16. 16. 2.5 L2 oracle plug−in leave−1−out S only hypo. testing 2.0 10−fold 5−fold Relative predictive MSE AICc pooling 1.5 L1 oracle 1.0 0.5 0.0 0 2 4 6 8 Relative biasFigure 1: Numerical results for the location problem. The horizontal line at 1represents using the small sample only and ignoring the large one. The lowestline shown is for an oracle choosing λ in the L2 penalization. The green curveshows an oracle using the L1 penalization. The other curves are as described inthe text.list them in order of their worst case performance. From top (worst) to bottom(best) in Figure 1 they are: hypothesis testing, 5-fold cross-validation, 10-foldcross-validation, AICc, leave-one-out cross-validation, and then the simple plug-in method which is minimax among this set of choices. AICc and leave-one-outare very close. Our cross-validation estimators used ω = max(ωcv,K , n/(n + N ))where ωcv,K is given by (15). The hypothesis testing method is based on a two-sample t-test of whetherδ = 0. If the test is rejected at α = 0.05, then only the small sample data isused. If the test is not rejected, then the two samples are pooled. That test was 2 2based on σB = σS which may give hypothesis testing a slight advantage in thissetting (but it still performed poorly). The AICc method performs virtually identically to leave-one-out cross-validation 16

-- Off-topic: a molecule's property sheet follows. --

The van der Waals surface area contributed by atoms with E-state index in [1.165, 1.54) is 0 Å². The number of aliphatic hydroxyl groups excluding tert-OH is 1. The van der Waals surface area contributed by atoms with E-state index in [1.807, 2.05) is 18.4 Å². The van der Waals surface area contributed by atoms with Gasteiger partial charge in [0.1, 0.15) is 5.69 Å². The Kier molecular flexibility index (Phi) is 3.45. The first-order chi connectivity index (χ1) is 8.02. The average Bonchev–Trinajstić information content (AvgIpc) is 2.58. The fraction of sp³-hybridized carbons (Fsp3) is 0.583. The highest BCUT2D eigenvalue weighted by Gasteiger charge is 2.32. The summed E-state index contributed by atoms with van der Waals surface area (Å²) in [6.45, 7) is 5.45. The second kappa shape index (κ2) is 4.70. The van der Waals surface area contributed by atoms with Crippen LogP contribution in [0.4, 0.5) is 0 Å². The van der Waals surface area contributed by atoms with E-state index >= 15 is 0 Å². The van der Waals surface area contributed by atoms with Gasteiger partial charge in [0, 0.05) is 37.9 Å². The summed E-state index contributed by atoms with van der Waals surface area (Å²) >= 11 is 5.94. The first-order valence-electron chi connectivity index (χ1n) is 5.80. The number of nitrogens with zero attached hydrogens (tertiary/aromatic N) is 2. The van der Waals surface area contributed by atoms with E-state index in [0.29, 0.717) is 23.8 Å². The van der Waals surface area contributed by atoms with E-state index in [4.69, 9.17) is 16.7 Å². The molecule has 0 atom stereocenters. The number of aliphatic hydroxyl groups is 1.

17. 17. over the whole range of relative biases. None of these methods makes any other one inadmissible: each pair of curvescrosses. The methods that do best at large relative biases tend to do worstat relative bias near 0 and vice versa. The exception is hypothesis testing.Compared to the others it does not beneﬁt fully from low relative bias but itrecovers the quickest as the bias increases. Of these methods hypothesis testingis best at the highest relative bias, K-fold cross-validation with small K is bestat the lowest relative bias, and the plug-in method is best in between. Aggressive methods will do better at low bias but worse at high bias. Whatwe see in this simulation is that K-fold cross-validation is the most aggressivefollowed by leave-one-out and AICc and that plug-in is least aggressive. Theseﬁndings conﬁrm what we saw in the formulas from Section 3. Hypothesis testingdoes not quite ﬁt into this spectrum: its worst case performance is much worsethan the most aggressive methods yet it fails to fully beneﬁt from pooling whenthe bias is smallest. Unlike aggressive methods it does very well at high bias.4.2 RegressionWe simulated our data enrichment method for the following scenario. The smallsample had n = 1000 observations and the large sample had N = 10,000. Thetrue β was taken to be 0. This has no loss of generality because we are notshrinking β towards 0. The value of γ was taken uniformly on the unit spherein d dimensions and then multiplied by a scale factor that we varied. We considered d = 2, 4, 5 and 10. All of our examples included an interceptcolumn of 1s in both XS and XB . The other d−1 predictors were sampled from aGaussian distribution with covariance CS or CB , respectively. In one simulationwe took CS and CB to be independent Wishart(I, d − 1, d − 1) random matrices.In the other they were sampled as CS = Id−1 + ρuuT and CB = Id−1 + ρvv Twhere u and v are independently and uniformly sampled from the unit spherein Rd−1 and ρ 0 is a parameter that measures the lack of proportionalitybetween covariances. We chose ρ = d so that the sample speciﬁc portion of thevariance has comparable magnitude to the common part. We scaled the results so that regression using sample S only yields a meansquared error of 1 at all values of the relative bias. We computed the risk of anL2 oracle, as well as sampling errors when λ is estimated by the plug-in formula,by our bias-adjusted plug-in formula and via AICc. In addition we considered ˆ ˆthe simple weighted combination ω βS + (1 − ω)βB with ω chosen by the plug-informula. Figure 2 shows the results. For d = 2 and also d = 4 none of our methodsuniversally outperforms simply using the S sample. For d = 5 and d = 10, allof our estimators have lower mean squared error than using the S sample alone,though the diﬀerence becomes small at large relative bias. We ﬁnd in this setting that our bias-adjusted plug-in estimator closely matchesthe AICc estimate. The relative performance of the other methods varies withthe problem. Plain plug-in always seemed worse than AICc and adjusted plug-in at low relative bias and better than these at high biases. Plug-in’s gains 17